You can cut back bougainvillea
Q: I have a bougainvillea that has gotten long and has a lot of flowers at the top foot or so but is just bare canes after that. I live in west-central Florida on the Gulf Coast but about 7 miles from the water. Can I cut them back or just leave them alone?
A: You may cut your bougainvillea as far back as you like. It is a very fast grower and the more stems on the plant, the larger the flower show. Since bougainvillea blooms on new growth, usually a hard prune in the spring sends lots of new growth and, along with it, flowers. As the floral bracts (colorful part) fade, prune the branches back adding more new growth and along with it more flowers.
Oak leaves can be used in mulch mix
Q: We have a beautiful oak tree that produces a multitude of leaves. Could you please let us know if it is prudent to use these oak leaves as a portion of mulch for our raised bed garden? We were wondering if we might also put this abundance of oak leaves to some good use.
Jim and Jimmie Day
A: Oak leaves take quite a bit of time to break down, so as a portion of the media they should only comprise 25 percent of your mix, and make sure that they are well mixed with the other components. They work very well as a mulch between rows to keep down weed growth, and the rest should be composted. The following link will help you choose a composting method that works for you: livinggreen.ifas.ufl.edu/waste/composting.html. Feel free to surf the Internet for other composting ideas. You will have a place for your kitchen scraps and oak leaves, reduce your waste stream and have a steady supply of cooked compost to add to your beds each season. What could be better?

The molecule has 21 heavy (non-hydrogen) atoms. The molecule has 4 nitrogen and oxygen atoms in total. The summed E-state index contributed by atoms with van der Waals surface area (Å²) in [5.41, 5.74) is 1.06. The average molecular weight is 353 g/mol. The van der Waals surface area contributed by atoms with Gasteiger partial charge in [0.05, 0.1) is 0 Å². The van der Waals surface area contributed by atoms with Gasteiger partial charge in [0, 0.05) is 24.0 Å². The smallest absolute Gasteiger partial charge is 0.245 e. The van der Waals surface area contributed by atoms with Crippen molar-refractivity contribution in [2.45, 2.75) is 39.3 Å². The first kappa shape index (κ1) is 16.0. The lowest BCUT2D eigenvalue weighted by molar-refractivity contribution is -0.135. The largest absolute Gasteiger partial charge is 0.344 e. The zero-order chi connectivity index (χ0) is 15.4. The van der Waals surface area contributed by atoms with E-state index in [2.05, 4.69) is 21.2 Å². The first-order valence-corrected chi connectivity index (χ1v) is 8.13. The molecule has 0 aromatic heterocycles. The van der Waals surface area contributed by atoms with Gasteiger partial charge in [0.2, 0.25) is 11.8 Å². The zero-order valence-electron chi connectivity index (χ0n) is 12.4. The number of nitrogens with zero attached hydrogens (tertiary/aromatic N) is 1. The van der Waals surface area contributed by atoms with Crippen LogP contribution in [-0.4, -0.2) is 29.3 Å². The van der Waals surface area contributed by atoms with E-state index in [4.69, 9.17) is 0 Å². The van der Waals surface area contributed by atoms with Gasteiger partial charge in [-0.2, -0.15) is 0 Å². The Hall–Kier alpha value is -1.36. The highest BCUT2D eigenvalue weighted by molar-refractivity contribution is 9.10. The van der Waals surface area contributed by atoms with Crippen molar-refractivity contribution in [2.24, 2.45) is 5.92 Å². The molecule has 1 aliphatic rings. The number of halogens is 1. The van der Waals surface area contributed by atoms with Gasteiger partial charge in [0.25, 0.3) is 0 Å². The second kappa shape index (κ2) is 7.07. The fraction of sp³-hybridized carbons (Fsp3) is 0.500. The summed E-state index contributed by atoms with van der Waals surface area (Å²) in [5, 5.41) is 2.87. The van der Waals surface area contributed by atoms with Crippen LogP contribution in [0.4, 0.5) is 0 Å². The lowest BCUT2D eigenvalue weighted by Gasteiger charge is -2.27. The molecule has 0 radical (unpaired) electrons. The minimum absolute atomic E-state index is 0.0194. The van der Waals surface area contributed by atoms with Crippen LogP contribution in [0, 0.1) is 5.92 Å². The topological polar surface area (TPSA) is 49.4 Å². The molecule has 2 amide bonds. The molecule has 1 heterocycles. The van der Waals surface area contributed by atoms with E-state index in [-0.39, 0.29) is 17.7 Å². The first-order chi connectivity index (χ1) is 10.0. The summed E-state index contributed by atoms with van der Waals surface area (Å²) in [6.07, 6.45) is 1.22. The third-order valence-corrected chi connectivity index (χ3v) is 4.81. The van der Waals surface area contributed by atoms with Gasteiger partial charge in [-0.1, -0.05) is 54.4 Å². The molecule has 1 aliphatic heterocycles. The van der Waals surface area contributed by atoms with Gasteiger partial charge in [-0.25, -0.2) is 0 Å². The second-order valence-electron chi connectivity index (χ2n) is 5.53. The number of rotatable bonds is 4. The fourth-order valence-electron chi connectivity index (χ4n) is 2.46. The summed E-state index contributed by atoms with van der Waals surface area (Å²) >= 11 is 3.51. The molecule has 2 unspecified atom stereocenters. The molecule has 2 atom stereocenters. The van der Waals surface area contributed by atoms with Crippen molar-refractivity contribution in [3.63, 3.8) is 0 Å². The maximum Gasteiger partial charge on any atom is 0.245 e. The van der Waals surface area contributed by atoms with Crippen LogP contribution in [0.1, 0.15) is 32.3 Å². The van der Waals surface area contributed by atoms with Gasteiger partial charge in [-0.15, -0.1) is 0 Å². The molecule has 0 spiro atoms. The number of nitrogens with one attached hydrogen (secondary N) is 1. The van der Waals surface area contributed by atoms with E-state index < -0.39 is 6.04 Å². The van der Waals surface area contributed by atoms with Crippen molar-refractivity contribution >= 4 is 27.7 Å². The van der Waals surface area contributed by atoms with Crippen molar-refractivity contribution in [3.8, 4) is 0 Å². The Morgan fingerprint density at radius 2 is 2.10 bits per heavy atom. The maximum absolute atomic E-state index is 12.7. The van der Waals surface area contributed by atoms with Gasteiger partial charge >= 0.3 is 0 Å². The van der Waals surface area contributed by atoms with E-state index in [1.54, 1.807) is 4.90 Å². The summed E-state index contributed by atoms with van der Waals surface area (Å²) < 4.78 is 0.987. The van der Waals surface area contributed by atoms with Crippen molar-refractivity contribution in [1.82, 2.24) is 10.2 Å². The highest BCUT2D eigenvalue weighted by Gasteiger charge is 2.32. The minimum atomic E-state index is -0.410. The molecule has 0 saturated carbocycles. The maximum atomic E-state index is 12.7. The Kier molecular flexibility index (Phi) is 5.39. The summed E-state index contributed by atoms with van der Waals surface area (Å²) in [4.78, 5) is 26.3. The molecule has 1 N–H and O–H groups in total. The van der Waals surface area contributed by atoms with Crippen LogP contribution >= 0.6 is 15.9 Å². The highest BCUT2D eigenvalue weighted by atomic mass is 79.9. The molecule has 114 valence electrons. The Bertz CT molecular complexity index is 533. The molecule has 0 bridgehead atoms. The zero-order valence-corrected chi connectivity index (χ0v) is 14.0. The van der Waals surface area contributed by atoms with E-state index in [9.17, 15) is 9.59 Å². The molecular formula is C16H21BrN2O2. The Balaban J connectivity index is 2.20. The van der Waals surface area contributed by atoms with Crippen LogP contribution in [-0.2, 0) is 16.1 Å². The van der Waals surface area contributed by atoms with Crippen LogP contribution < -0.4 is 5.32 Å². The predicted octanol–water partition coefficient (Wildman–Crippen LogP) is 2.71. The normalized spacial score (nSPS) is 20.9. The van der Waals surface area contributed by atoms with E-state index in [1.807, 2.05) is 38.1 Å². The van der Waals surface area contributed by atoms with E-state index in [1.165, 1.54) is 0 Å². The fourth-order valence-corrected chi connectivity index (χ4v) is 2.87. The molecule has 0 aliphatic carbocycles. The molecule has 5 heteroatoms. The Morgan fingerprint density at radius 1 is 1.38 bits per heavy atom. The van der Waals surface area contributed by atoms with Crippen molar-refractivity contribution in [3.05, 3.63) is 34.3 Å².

That plant that popped up is a papaya
Q: Recently, a plant showed up on our porch planter, smack in the middle of a croton. The croton has been in the planter for over 15 years and never has a plant like this shown up in any of the enclosed porch planters. Would you please identify this plant and let me know if it is a weed or if we should let it grow?
A: The recent addition that popped up beside your croton (Codiaeum variegatum) is a papaya, Carica papaya, which will grow into a 15-foot tree (probably not the right plant for your interior planter). Who has been spitting seeds on the patio?